We characterize a highly unusual, charged NH–O hydrogen bond formed within esters of 8-(dimethylamino)naphthalen-1-ol in which an ammonium ion serves as an intramolecular hydrogen bond donor to spatially proximate ester ether oxygen atoms. Infrared spectroscopic analysis of the ester carbonyl frequencies demonstrates significant blue-shifting when ether hydrogen bonding is possible, in stark contrast to the more commonly observed red shift that occurs upon hydrogen bonding to the ester carbonyl oxygen. The intrinsic behavior of the linkage (i.e., in which counterions and solvent effects are eliminated) is provided by vibrational predissociation spectroscopy of the isolated gas-phase cations complexed with weakly bound D2 molecules.
Structural characterization of electron-induced proton transfer in the formic acid dimer anion, (HCOOH)2−, with vibrational and photoelectron spectroscopies
The (HCOOH)2 anion, formed by electron attachment to the formic acid dimer (FA2), is an archetypal system for exploring the mechanics of the electron-induced proton transfer motif that is purported to occur when neutral nucleic acid base-pairs accommodate an excess electron [K. Aflatooni, G. A. Gallup, and P. D. Burrow, J. Phys. Chem. A 102, 6205 (1998); J. H. Hendricks, S. A. Lyapustina, H. L. de Clercq, J. T. Snodgrass, and K. H. Bowen, J. Chem Phys. 104, 7788 (1996); C. Desfrancois, H. Abdoul-Carime, and J. P. Schermann, J. Chem Phys. 104, 7792 (1996)]. The FA2 anion and several of its H/D isotopologues were isolated in the gas phase and characterized using Ar-tagged vibrational predissociation and electron autodetachment spectroscopies. The photoelectron spectrum of the FA2 anion was also recorded using velocity-map imaging. The resulting spectroscopic information verifies the equilibrium FA2− geometry predicted by theory which features a symmetrical, double H-bonded bridge effectively linking together constituents that most closely resemble the formate ion and a dihydroxymethyl radical. The spectroscopic signatures of this ion were analyzed with the aid of calculated anharmonic vibrational band patterns.
Determination of Noncovalent Docking by Infrared Spectroscopy of Cold Gas-Phase Complexes
Multidentate, noncovalent interactions between small molecules and biopolymer fragments are central to processes ranging from drug action to selective catalysis. We present a versatile and sensitive spectroscopic probe of functional groups engaged in hydrogen bonding in such contexts. This involves measurement of the frequency changes in specific covalent bonds upon complex formation, information drawn from otherwise transient complexes that have been extracted from solution and conformationally frozen near 10 kelvin in gas-phase clusters. Resonances closely associated with individual oscillators are easily identified through site-specific isotopic labeling, as demonstrated by application of the method to an archetypal system involving a synthetic tripeptide known to bind biaryl substrates through tailored hydrogen bonding to catalyze their asymmetric bromination. With such data, calculations readily converge on the plausible operative structures in otherwise computationally prohibitive, high-dimensionality landscapes.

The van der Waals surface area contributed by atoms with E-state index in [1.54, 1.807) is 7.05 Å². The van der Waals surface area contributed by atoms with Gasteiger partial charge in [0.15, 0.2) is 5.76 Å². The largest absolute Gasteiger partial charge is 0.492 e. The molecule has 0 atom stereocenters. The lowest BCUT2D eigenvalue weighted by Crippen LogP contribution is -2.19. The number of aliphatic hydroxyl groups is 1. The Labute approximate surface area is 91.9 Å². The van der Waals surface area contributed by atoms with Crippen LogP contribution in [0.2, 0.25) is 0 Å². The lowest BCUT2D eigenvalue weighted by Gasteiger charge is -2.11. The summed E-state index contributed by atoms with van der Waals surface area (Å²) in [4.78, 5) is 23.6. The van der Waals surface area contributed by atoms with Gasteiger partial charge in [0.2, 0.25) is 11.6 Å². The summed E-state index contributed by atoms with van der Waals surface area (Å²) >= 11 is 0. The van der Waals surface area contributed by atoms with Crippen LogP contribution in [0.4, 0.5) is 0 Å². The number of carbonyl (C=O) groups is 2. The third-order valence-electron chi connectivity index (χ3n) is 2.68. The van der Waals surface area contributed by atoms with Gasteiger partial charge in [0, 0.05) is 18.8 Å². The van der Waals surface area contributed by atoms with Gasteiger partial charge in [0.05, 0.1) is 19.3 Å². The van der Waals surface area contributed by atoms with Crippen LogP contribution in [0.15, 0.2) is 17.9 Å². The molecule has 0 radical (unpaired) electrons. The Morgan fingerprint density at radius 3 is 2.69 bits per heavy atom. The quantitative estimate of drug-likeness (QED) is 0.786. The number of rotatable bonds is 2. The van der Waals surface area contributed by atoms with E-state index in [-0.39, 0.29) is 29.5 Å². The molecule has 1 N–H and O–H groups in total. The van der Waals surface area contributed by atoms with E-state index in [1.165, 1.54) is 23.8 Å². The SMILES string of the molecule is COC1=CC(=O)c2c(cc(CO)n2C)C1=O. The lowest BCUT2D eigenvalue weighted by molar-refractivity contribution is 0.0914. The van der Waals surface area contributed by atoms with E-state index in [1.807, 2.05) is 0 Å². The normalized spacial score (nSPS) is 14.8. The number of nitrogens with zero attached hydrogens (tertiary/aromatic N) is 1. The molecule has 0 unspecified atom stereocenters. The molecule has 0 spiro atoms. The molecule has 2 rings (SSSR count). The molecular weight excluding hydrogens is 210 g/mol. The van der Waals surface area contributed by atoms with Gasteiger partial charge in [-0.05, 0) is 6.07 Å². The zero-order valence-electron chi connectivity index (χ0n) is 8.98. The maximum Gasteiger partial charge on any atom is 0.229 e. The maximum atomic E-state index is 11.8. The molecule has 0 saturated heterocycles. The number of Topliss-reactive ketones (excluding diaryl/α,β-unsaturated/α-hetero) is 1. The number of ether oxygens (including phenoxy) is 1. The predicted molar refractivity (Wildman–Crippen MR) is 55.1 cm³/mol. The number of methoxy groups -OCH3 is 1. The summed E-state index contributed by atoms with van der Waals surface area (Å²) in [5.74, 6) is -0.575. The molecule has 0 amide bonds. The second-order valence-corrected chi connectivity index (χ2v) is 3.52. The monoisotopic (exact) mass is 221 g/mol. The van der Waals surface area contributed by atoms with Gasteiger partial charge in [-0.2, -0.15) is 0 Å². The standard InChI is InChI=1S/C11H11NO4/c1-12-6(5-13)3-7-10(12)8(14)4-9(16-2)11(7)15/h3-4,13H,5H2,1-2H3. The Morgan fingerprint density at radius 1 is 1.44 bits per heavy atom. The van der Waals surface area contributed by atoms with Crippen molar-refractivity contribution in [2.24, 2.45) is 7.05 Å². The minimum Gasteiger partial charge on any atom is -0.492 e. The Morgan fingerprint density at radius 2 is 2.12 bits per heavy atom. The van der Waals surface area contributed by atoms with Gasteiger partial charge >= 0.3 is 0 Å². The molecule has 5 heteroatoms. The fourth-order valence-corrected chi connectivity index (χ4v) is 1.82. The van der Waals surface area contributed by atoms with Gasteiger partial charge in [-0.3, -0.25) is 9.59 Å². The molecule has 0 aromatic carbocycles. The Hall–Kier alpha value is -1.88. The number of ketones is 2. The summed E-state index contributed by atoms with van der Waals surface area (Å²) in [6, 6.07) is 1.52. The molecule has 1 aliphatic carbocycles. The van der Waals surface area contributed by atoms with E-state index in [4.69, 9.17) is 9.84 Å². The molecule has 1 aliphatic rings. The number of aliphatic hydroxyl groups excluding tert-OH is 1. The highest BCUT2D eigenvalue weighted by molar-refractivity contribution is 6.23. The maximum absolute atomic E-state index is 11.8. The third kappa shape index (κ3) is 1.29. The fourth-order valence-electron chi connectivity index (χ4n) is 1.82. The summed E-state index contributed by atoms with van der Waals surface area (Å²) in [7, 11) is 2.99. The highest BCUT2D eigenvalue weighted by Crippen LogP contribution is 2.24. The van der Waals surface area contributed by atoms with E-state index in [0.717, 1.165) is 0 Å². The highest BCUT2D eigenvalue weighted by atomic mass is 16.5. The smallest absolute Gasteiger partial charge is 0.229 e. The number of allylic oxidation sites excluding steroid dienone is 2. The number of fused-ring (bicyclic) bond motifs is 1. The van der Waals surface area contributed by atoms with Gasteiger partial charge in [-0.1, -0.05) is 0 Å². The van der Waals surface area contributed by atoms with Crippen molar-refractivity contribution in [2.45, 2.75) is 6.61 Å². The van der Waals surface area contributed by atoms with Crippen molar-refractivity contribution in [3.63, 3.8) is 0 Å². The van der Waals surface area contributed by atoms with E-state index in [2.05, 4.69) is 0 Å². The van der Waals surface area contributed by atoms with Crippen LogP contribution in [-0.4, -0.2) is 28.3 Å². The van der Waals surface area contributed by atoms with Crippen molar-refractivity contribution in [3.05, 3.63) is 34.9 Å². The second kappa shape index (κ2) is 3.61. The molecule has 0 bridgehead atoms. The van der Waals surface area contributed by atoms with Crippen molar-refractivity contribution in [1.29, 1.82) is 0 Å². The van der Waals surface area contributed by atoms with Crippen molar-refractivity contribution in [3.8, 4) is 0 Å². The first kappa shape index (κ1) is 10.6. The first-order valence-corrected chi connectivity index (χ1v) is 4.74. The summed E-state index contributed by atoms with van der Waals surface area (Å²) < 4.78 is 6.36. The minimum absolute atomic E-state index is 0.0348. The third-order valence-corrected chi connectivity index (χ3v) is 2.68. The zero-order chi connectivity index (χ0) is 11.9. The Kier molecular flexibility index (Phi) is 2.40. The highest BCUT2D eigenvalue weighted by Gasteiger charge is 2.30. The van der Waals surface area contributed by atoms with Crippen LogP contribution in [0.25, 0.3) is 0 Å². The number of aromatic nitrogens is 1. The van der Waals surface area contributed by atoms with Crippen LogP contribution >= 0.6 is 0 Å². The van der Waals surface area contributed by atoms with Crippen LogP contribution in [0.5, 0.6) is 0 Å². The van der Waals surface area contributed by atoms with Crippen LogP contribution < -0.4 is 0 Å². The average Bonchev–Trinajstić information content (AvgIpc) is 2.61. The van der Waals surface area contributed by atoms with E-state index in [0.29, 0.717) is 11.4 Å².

Bottom-Up View of Water Network-Mediated CO2 Reduction Using Cryogenic Cluster Ion Spectroscopy and Direct Dynamics Simulations
The transition states of a chemical reaction in solution are generally accessed through exchange of thermal energy between the solvent and the reactants. As such, an ensemble of reacting systems approaches the transition state configuration of reactant and surrounding solvent in an incoherent manner that does not lend itself to direct experimental observation. Here we describe how gas-phase cluster chemistry can provide a detailed picture of the microscopic mechanics at play when a network of six water molecules mediates the trapping of a highly reactive “hydrated electron” onto a neutral CO2 molecule to form a radical anion. The exothermic reaction is triggered from a metastable intermediate by selective excitation of either the reactant CO2 or the water network, which is evidenced by the evaporative decomposition of the product cluster. Ab initio molecular dynamics simulations of energized CO2•(H2O)6– clusters are used to elucidate the nature of the network deformations that mediate intracluster electron capture, thus revealing the detailed solvent fluctuations implicit in the Marcus theory for electron-transfer kinetics in solution.
Water, as the most abundant molecule on the earth’s surface and in our own bodies, is ubiquitous in terrestrial chemical processes. These processes range from conventional solution reactions, to critical atmospheric reactions enabled by the presence of water clusters, to the myriad of biological chemical transformations. The role of water in biology includes most fundamentally its essential participation in dictating structure, including protein secondary and tertiary structure, the spontaneous formation of membranes, and the recognition of polynucleotide sequences in transcription...